Right to privacy and informed consent

The authors declare that no patient data appear in this article.

Financial disclosure

No financial support was received in relation to this study/article.

Conflict of interest

The authors declare that there is no conflict of interest.

Références
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Small bowel perforation secondary to metastatic non-small cell lung cancer. A rare entity with a dismal prognosis.
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[2]
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A case report a case of lung squamous cell carcinoma with metastases to the duodenum and small intestine.
Int Surg., 96 (2011), pp. 176-181
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Mock appendicitis: small bowel perforation secondary to lung cancer metastasis.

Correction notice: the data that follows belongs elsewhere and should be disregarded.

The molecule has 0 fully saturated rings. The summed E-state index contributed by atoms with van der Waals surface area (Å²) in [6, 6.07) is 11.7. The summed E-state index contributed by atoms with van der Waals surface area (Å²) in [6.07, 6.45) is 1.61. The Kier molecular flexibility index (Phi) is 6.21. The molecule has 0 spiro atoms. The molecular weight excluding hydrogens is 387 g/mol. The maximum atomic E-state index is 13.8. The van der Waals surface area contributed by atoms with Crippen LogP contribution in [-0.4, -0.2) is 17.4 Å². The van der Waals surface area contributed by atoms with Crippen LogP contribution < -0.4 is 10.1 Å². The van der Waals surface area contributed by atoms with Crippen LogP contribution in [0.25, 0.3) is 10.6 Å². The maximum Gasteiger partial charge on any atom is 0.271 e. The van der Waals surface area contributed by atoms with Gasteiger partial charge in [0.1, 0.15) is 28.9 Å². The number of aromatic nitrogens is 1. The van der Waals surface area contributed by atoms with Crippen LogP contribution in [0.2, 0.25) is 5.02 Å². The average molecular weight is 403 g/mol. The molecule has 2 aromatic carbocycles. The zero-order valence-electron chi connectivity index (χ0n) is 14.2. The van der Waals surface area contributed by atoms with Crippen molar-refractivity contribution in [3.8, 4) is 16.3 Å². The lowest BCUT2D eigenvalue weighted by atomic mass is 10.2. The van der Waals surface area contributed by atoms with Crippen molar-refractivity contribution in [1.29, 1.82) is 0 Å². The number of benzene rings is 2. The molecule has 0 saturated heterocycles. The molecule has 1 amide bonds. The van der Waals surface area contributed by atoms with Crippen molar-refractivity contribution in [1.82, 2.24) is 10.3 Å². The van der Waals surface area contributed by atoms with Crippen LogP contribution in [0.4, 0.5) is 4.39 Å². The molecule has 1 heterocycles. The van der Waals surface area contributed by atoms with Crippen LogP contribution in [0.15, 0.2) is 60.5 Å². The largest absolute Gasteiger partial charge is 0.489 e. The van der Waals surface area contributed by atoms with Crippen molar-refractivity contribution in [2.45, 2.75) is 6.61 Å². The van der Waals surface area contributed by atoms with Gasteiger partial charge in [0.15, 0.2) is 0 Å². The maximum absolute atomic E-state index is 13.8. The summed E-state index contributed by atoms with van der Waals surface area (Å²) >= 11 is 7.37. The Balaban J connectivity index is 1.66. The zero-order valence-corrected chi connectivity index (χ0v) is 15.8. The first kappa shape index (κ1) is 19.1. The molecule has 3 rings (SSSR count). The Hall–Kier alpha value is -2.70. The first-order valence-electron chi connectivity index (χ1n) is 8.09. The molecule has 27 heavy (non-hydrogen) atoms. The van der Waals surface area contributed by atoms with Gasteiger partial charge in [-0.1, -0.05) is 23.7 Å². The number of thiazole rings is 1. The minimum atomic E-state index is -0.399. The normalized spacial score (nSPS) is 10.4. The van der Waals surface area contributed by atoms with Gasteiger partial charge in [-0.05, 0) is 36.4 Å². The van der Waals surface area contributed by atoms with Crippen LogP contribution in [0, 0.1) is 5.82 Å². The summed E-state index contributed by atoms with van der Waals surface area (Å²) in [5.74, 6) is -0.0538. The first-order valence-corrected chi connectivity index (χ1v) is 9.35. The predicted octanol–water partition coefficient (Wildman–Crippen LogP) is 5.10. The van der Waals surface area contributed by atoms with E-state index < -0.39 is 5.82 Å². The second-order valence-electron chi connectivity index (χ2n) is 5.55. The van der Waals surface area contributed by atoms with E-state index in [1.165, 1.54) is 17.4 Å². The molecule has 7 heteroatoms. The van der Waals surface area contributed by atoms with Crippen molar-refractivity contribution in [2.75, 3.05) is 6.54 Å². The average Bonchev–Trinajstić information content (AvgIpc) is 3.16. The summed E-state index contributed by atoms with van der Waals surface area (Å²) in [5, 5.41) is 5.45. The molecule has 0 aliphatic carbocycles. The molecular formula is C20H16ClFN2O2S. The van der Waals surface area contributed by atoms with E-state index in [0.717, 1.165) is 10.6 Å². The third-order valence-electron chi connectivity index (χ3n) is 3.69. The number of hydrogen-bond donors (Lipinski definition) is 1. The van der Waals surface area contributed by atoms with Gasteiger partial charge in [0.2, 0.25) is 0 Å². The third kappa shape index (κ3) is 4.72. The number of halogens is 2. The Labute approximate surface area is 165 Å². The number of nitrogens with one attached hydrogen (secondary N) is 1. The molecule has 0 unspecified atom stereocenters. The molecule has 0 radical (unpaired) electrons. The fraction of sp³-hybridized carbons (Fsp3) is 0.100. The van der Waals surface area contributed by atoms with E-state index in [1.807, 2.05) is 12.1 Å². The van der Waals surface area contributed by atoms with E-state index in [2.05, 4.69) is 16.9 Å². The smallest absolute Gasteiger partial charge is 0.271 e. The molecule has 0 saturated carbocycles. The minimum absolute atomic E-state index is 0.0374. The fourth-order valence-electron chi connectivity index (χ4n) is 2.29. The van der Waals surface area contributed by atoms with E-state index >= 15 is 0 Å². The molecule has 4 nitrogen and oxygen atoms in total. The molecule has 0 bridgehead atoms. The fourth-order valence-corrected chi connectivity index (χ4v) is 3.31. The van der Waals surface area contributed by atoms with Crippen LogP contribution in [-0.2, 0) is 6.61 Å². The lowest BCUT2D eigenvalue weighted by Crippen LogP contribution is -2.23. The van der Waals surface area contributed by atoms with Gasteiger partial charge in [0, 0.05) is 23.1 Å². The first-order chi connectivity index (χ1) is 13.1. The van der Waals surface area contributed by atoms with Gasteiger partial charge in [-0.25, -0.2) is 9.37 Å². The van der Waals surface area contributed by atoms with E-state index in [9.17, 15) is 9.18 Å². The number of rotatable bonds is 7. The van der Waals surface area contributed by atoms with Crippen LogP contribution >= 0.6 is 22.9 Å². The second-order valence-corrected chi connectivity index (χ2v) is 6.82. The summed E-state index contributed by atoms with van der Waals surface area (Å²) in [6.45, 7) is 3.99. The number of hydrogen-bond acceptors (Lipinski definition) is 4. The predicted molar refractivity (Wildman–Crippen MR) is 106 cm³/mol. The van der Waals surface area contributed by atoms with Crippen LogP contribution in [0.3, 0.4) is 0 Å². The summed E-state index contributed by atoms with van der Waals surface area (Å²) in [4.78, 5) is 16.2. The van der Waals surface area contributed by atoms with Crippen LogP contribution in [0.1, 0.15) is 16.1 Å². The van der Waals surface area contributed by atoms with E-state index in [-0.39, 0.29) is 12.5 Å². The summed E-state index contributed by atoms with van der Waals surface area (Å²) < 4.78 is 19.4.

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Iron deficiency anemia as initial presentation of a non-small cell lung carcinoma: A case report.
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Small bowel metastasis from lung cancer: A possible cause of acute abdomen. Case report and literature review.
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Gastrointestinal metastases from malignant tumors of the lung.
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Small bowel metastases from primary carcinoma of the lung.
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Please cite this article as: Saldaña-Dueñas C, Rullán-Iriarte M, Macías-Mendizábal E. Anemia como presentación inicial del cáncer de pulmón con afectación intestinal metastásica. Revista de Gastroenterología de México. 2019;84:259–262.